I got up early for scooter news. And bike/pedestrian talk too. @MplsChamber@twitter.com

Ash Narayanan of @OpenStreetsMPLS@twitter.com bragging about 58k people who turned out for Lyndale @OpenStreetsMPLS@twitter.com.

Lyft guy Miller Tuttle: "Our scooters are coming to Minneapolis in coming days."

Beth Shogren, Green Minneapolis. Creating more equitable, livable city as density increases. "We focus on activating green spaces," gathering spaces. Transportation, green space, housing. All of these are the components to make Minneapolis a thriving place.

Question from @MaryMorseMarti@twitter.com: in the old days we used to think a 150 lb person needed a 3500 pound car to get around the city. What role does micro mobility play in changing that?

Tuttle it's about filling in gaps. Bikes, scooters. The first and last mile. "Connecting people who otherwise wouldn't be able to connect to good public transportation."


40 percent of car trips are 2 miles or less, says Narayanan. That's an opportunity to get people using other modes. Driving and owning a car is an expensive hassle. But also about making an ethical choice about the climate.

Question about commuting as a pedestrian.

Shogren: we're seeing increased sidewalks and more greening. The City "got it" about 5 years ago and we'll see the benefits. "I think it's happening."

Narayanan: People who walk spend more often at local stores. Good for business. Walkability doesn't cost you that much upfront. Pedestrians don't put wear and tear on your infrastructure.

Open Streets shows the appetite for people oriented streets.

We need Minneapolis to be walkable year round. Rethink how we maintain pedestrian system. People get cut off and stuck at home in the winter.

Shogren: as a white person it's hard for her to see how parks aren't welcoming. But that can be the reality for people of color. That's what's she's heard from people.

Shogren: important to make sure as we make improvements in public spaces that lead to rising property values it doesn't lead to displacement.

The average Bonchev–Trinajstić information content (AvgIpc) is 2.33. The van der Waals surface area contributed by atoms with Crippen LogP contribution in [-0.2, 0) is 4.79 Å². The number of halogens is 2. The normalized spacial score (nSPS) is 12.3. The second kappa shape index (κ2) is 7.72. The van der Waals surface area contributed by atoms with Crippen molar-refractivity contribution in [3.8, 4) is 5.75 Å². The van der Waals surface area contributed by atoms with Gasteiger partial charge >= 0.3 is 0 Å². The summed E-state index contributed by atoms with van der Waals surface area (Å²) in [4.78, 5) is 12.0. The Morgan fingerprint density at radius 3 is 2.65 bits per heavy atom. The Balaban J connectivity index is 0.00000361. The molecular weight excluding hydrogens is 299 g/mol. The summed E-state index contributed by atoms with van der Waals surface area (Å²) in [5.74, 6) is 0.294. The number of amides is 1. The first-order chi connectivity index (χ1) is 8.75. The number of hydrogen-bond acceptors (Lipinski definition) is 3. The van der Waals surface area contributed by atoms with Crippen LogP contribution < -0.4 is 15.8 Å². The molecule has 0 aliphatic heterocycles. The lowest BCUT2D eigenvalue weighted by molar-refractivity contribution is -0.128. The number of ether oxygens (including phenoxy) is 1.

Tuttle: in America we're overly obsessed with education and enforcement when it comes to street safety. It's really about changing the infrastructure, "the physical structure of our streets."

Narayanan: Transportation has historically been used to further racial segregation. The effects of neighborhood destruction, like with Rondo, has lasting effects. Pollution and traffic safety effects are still with us.

Narayanan: There's a perception that scooters are unsafe. That's not about the scooters, it's about infrastructure.

How do we allocate the public right of way to maximize the public good? Today we use it to maximize space for cars.

Tuttle of Lyft giving credit to @OurStreetsMpls@twitter.com for building political will for changes to bike and pedestrian infrastructure. Compares it to a donation to MPR, a collective good that's worth supporting.

Tuttle says people in this room (the Business Community) have a lot of power to drive these transportation changes. Safer, people oriented streets are good for business

Question from audience about availability of bike and scooter share. It's not always a reliable connection to transit.

Tuttle of Lyft: this whole industry is funded by hundreds of billions in venture capital. It's not sustainable. Some of these bike and scooter companies will go away. There has to be public investment to achieve an equitable system.

Audience Q: It's not hard to get bike people to join a bike advocacy group. How do we get people who drive cars to join the bike advocacy group? It's us vs. them.

Narayanan: "that's a great question. I wish I knew the answer."

Narayanan: "At the end of the day it's about building a better future for our children and grandchildren."

@MaryMorseMarti@twitter.com: "I'm getting old." She wants to be safe when she's not driving anymore.

Audience Q: Americans are increasingly large. How do you get obese people to ride bikes and scooters?

Shogren: there comes a tipping point. When it's easier, faster to get to work without a car, people will make the change.

Narayanan: lack of active transportation drives diabetes, cardiovascular disease, health problems. Infrastructure like bikes lanes make a difference.

Narayanan: it's not about making every trip without a car. It's about shifting some of those trips. It makes a difference with public health and climate change.

Tuttle: one highway intersection in Austin was a quarter of a billion dollars. The money exists for transportation and infrastructure. This is about priorities.

Audience: concern about lack of traffic safety enforcement. in Europe there's a presumption the driver is at fault when they hit someone.

Also suggests we call them "people lanes."

That's it from Northeast Minneapolis. As always, thank you to the Business Community for having me at another a wonderful event. @MplsChamber@twitter.com

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